More than once I saw his lips move as if in prayer. After heaving many deep sighs, and beating his breast, he put on his cap, and thinking he was about to depart, I resolved to address him; but not wishing o take him by surprise, I coughed slightly to announce my approach. He no sooner noticed me than he hurried out of the churchyard, and I watched his tall dark figure speeding rapidly across the fields, until it disappeared from my sight. 'I felt half disposed to follow him. Yet, to what end? He evidentiy shunned observation. Wherefore should I intrude upon his grief? [Book the Third, Chapter I, “How the Two Wizards of Owlarton Grange Raised a Spirit that they did not Expect,” pp. 253-254]

Commentary: A Gothic Scene

Sissy has recovered her wits to keep house again for her husband, Ned, but has lost her sparkle and wit as a result of her sobering experience with Malpas Sale. The quest for Sissy having been resolved and Malpas's part in her disappearance having been proved, Ainsworth introduces a digression before he continues the story of the rivalry between Mervyn and Malpas for the hand of Apphia Brideoake. Having exhausted the runaway wife plot but continuing with the missing will plot, Ainsworth now introduces Mervyn's long-absent father. Mervyn catches a glimpse of an elderly stranger who is inexplicably visiting the grave of Mervyn's mother in the village churchyard, anticipating the frontispiece for the novel that was issued in the last, double number (June 1858).


The scene in the churchyard in which, coming around the Gothic tower of the village church, Mervyn sees the elderly stranger at his mother’s grave, represents a first draft for Phiz. The illustrator revisits the churchyard for the frontispiece, but tidies up the composition by eliminating the body of the church, in effect, reconfiguring the building so that the white bell-tower, immediately overlooking the mother’s grave, produces a sharp contrast to the yew tree, the headstones, and the two figures. In the March 1858 horizontal plate Phiz throws much of the scene into mere obscurity, placing the stranger closer to the viewer and a much-reduced figure of Mervyn observing the visitor from the lower right register. The overall effect of the March dark plate is to obscure all the elements of the scene in which Ainsworth introduces Mervyn’s father, returned from his posting in India after an absence of a quarter of a century. With muted chiaroscuro Phiz emphasizes the reflected moonlight on the water (which Mervyn has just crossed in Ned’s boat), the gable and tower of the church, and, just right of centre, the grave, immediately in front of the stained-glass window of the choir.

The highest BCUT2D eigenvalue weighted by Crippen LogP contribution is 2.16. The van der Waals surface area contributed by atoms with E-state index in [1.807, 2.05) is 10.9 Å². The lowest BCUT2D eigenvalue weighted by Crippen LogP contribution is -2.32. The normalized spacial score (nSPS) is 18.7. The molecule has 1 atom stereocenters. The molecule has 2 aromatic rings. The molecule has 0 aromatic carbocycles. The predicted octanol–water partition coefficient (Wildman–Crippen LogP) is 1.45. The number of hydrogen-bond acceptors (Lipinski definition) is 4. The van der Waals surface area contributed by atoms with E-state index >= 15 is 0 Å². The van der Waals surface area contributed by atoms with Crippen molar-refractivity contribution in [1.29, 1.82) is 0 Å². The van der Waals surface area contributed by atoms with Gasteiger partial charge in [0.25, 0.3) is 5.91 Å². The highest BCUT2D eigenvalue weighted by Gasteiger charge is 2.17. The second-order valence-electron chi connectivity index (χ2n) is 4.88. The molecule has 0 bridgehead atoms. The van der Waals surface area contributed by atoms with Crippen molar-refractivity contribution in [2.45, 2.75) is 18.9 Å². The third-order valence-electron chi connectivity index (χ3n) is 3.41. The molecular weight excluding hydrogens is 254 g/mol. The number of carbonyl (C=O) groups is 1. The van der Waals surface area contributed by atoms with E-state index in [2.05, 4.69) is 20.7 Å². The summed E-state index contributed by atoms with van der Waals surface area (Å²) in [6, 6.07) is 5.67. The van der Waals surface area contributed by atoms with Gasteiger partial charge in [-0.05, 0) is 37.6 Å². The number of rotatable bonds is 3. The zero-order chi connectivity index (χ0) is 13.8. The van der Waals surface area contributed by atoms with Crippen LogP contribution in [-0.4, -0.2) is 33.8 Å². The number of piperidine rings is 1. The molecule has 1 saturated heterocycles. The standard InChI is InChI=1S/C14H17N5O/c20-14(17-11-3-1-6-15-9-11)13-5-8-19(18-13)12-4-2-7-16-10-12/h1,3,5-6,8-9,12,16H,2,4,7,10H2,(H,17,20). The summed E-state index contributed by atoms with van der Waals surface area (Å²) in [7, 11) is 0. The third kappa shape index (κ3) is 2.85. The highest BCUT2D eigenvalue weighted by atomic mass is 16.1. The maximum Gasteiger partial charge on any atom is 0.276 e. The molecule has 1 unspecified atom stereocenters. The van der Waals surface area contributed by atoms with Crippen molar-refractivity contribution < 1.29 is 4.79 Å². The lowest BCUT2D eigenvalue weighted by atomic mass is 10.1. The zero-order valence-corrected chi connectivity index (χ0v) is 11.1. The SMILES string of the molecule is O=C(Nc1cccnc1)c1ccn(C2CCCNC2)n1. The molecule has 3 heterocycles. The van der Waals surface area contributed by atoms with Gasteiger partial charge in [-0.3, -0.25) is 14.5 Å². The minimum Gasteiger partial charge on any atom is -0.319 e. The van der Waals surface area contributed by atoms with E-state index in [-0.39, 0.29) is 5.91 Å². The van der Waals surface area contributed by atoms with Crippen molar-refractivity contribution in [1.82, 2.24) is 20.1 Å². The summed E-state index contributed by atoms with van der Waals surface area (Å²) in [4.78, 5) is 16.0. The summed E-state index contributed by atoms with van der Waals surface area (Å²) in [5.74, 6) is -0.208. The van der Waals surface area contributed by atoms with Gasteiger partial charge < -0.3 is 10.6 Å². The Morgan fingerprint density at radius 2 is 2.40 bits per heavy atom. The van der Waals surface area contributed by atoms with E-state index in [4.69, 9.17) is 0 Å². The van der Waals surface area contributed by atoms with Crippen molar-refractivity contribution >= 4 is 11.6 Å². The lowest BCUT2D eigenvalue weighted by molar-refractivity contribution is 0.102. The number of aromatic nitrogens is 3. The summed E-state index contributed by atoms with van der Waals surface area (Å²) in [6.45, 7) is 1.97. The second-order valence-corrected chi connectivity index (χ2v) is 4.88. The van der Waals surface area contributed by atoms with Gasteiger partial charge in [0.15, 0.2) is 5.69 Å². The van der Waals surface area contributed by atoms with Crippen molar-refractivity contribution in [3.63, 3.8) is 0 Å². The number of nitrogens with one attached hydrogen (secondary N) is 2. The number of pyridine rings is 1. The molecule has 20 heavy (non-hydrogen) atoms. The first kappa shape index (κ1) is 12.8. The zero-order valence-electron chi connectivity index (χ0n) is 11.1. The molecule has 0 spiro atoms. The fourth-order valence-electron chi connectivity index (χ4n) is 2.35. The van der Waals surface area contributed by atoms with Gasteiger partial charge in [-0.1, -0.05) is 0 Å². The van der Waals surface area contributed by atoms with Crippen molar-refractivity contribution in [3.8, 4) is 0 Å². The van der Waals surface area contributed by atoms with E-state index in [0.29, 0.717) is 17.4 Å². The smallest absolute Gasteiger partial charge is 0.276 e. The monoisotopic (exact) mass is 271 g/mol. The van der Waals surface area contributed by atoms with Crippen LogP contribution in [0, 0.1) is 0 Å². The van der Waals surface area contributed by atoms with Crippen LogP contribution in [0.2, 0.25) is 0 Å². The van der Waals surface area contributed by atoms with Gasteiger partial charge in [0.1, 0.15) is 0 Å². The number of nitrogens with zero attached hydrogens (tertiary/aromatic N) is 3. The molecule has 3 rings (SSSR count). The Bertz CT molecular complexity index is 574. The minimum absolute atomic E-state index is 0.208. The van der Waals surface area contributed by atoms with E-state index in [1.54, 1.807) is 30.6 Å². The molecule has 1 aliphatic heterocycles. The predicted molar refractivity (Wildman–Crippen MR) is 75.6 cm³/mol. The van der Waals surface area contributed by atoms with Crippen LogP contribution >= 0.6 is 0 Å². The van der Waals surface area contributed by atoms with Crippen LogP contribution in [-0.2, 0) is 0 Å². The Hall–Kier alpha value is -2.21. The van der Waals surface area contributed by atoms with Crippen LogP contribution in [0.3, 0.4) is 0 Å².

Scanned image, colour correction, sizing, caption, and commentary by Philip V. Allingham. [You may use this image without prior permission for any scholarly or educational purpose, as long as you (1) credit the person who scanned the image, and (2) link your document to this URL in a web document or cite the Victorian Web in a print one.] Click on the image to enlarge it.


Ainsworth, William Harrison. The Life and Adventures of Mervyn Clitheroe (1851-2; 1858). Illustrated by Hablot Knight Browne ('Phiz'). London: Routledge, 1882.

Lester, Valerie Browne. Phiz: The Man Who Drew Dickens. London: Chatto and Windus, 2004.

Vann, J. Don. "William Harrison Ainsworth. Mervyn Clitheroe, twelve parts in eleven monthly installments, December 1851-March 1852, December 1857-June 1858." New York: MLA, 1985. 27-28

Last modified 23 November 2018